College Professors Must Do More to Address Rising Tuition Costs

In case you missed the breaking news, college tuition is expensive. Prohibitively, exorbitantly expensive.

College presidents are on a tear: writing op-eds either justifying or decrying the value of a college degree. Politicians are endlessly stumping: floundering to address student loan rates or hyping alternatives to higher education. And students are left in a vice-like bind: mortgaging their future on a never-ending sea of payments or ceasing their studies altogether in favor of an infinitely more affordable path forward.

But where oh where is the voice of the faculty?

College professors are in a untenable position when it comes to addressing these ever-rising costs. Faculty, while doubtlessly aware of the sky-rocketing costs, have absolutely no concept of where their voice fits into the mix. They teach, they research, they write a grant, they advise, they express murmurs of disapproval at the faculty meeting where costs are discussed. And nothing changes. Except for tuition. Which keeps going up.

Unsurprisingly, the national voice of the faculty have been limited to a defensive posture in the face of fingers pointing at the faculty for serving as a root cause of raising rates. Or, there are clarion calls for faculty to challenge the status quo which most faculty feel powerless to answer.

Although professors sport a negligible ability to directly lower a tuition bill, I would argue that there are other things that faculty can do to address the cost of higher education, practices that can directly affect the experiences and outcomes of our struggling students.

Require Certificate/Training Programs as Part of Your Curriculum

So many colleges now offer certificate or other training programs as part of the institution's offerings, whether they be in non-profit management, fundraising, organizational development or myriad other skills that expand the students base of knowledge. If your institution can sponsor students through these programs, the students will emerge post-commencement with an extra credential that will set them apart from their peers. This then gives them far more bang for their buck, a tangible value-added to the base tuition and fees.

Add Community Engagement Components to Your Course

The more students leave campus, the more they are able to gain both life-altering perspective as well as career-altering contacts. Every course taught on a college campus can add an element requiring students to leave campus and to increase their exposure to the world in which we will soon be sending them. The Campus Compact website actually features syllabi from every discipline with these elements. This is another value-added feature any faculty member can embrace that will set up our students well to be both retained and employed.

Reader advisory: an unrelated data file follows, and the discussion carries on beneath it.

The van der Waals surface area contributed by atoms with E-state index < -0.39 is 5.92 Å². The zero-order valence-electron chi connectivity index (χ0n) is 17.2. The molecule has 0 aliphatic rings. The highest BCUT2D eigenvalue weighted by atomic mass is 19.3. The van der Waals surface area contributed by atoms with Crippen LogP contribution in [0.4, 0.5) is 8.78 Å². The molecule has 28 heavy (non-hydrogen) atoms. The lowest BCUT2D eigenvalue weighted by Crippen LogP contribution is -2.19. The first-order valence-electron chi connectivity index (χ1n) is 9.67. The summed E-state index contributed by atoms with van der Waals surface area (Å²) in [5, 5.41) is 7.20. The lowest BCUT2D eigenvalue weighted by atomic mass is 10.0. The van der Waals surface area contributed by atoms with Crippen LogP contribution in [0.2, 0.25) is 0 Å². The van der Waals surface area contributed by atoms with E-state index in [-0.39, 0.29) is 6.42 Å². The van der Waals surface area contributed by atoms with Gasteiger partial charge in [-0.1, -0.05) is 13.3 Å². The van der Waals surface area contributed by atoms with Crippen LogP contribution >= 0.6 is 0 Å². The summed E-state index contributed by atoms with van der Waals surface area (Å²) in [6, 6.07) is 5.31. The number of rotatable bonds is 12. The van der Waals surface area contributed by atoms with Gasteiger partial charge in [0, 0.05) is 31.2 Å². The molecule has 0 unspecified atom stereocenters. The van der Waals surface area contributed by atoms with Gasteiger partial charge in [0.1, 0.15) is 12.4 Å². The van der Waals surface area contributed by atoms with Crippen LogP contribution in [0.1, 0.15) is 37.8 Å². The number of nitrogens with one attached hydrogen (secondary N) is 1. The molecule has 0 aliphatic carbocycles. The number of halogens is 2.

Insert Social Justice Everywhere

Faculty cannot be blind to the issues of race and class that are inherently present in the astronomical cost of higher education. It is not enough to foster these conversations in special Town Hall meetings; they must also take place in the classroom. Again, every course taught on a college campus can add an element requiring student engagement on the topics of race and class, from the topic of economic access in the natural sciences to the presence of artists of color in art history survey courses. Faculty must do more to increase students' ability to have difficult conversations about race and class if we ever hope to graduate a population of citizens who can fully flesh out how rising tuition costs affect all segments of our population.

Counsel Some Students Out of the College

Ah, the taboo subject. We are told to do every single thing we can do to retain every possible student who can be retained. Sometimes this is just plain unethical. I will never forgive myself for not doing more to help counsel out one young woman who so obviously was accruing debt that she couldn't possibly repay. When the loans dried up and there were no more grants to be found, she was forced to leave the institution one semester short of graduation, over a hundred thousand dollars short of being in the red and one diploma short of a diploma. Faculty need to be able to break out of the retention mold to advise some students that the route of higher education might not be in their best interest. To do any less (which includes avoiding these conversations altogether) does students a great disservice and only perpetuates the problem.

I am not so foolish as to imply that anything above will actually translate into an increase in a student's ability to pay for college. But neither can faculty change the culture without a voice in the dialogue. We teach. That's what we do so well. So let's incorporate this context more into our teaching and see what might change.